Stanley Johnson, father of British Prime Minister Boris Johnson, is seen on March 04, 2020 in London, England. (Getty Images/AFP / Peter Summers)

Viral meme misrepresents Stanley Johnson's recently republished book 'The Marburg Virus'

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A meme shared thousands of times claims a recently republished novel by UK PM Boris Johson’s father, Stanley Johnson, is about “a government releasing a deadly virus into the population as cover for population control through a forced vaccine”. The claims are misleading; the book actually details the efforts of a fictional globe-trotting American epidemiologist who stops a pandemic. The book does not mention population control or a mandatory vaccine.

The claims were published by an Australian-administered Facebook page here on October 14. The post has been shared more than 200 times. 

A screenshot of the post, taken October 30, 2020.

Text written above a photo of UK PM Boris Johnson (right) and his father (left) reads, in part: “Boris Johnson’s dad, Stanley, wrote a novel in 1982 called ‘The Virus’ about the government releasing a deadly Virus into the population as cover for population control through a forced vaccine.”

The claims were also shared hundreds of times on Facebook, for example here, here, here and here.

However, the claims are misleading. 

Stanley Johnson, the father of the current UK PM, Boris Johnson, did publish a book called “The Marburg Virus” in 1982, which was republished by HarperCollins owned imprint Witness Impulse this year.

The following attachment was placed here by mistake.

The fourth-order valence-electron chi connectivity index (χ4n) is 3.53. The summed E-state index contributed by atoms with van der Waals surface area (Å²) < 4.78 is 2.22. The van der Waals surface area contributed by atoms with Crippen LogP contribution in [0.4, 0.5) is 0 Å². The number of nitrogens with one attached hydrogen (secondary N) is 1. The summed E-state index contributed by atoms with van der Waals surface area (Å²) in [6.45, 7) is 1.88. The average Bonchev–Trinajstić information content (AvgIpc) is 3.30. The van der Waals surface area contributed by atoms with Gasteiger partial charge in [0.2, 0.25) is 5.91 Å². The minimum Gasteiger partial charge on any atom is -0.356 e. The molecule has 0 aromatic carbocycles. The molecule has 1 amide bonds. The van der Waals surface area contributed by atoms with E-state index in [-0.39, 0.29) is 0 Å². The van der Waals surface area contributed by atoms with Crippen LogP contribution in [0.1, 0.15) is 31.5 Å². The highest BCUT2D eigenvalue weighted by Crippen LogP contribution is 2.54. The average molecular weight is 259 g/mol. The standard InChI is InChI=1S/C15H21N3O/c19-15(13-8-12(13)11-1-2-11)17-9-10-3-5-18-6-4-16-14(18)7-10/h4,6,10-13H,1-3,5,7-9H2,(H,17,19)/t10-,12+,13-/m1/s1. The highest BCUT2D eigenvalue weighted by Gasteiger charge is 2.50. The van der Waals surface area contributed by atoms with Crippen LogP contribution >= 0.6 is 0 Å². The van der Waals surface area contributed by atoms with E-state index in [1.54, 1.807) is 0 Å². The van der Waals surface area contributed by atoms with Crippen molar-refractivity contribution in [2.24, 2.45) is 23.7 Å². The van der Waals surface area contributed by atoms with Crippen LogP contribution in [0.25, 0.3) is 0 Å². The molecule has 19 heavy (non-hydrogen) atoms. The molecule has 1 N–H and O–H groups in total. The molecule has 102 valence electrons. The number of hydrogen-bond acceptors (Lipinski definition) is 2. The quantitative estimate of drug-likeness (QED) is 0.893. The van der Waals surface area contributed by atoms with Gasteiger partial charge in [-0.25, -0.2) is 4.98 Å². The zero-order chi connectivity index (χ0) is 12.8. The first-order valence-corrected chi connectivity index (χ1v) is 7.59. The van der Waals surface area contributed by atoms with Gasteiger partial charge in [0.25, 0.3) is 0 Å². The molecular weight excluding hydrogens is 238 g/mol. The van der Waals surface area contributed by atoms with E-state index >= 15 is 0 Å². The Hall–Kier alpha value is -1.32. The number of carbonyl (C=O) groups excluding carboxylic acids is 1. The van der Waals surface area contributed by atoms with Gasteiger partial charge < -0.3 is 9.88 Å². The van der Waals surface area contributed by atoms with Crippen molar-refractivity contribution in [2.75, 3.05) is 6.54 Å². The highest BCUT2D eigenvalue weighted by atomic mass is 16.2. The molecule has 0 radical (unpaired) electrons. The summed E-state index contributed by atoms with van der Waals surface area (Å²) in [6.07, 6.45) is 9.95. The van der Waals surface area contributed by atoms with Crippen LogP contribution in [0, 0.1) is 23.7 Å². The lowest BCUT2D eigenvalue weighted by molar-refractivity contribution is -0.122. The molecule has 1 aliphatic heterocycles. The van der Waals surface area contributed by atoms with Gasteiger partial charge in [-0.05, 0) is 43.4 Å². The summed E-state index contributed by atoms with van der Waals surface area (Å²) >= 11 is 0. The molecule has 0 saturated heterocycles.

Contrary to the claims made in the Facebook post, after reading the entire novel AFP Fact check found no references to “the government releasing a deadly virus into the population as a cover for population control”.

The book revolves around a fictional epidemiologist, Lowell Kaplan, who attempts to track down the source of an outbreak of the highly infectious and deadly Marburg Virus, after a woman dies from the pathogen in New York. 

Set around the time of its original publication in 1982 the book uses the Cold War tensions of the time as the driving force behind the narrative, pitting the US and USSR against each other in a race to control the main vector of the virus -- a group of African Green Monkeys. 

As Kaplan searches for the source, the outbreak worsens in the United States, resulting in "fifty thousand suspected contacts in isolation".

In the book’s denouement, Kaplan and another character called  Stephanie Verusio, manage to secure documents on how to create a vaccine.

The novel, however, stops short of detailing whether the vaccination program rolled out in the US is mandatory, as claimed in the Facebook post, with a character only later alluding to 200 million Americans receiving a dose. 

There is no mention of the virus being “released into the population” for population control, which refers to artificially controlling the size of a population, as claimed in the Facebook post. 

Population control is also not mentioned as a motive behind controlling the virus, also claimed in the Facebook post.

At the end of the book it comes to light that the fictional US outbreak of the virus was an accident.

The book is loosely based on the real outbreak of the Marburg Virus in Germany and Serbia in 1967. The original outbreak was linked to laboratory work using African Green Monkeys, according to the World Health Organization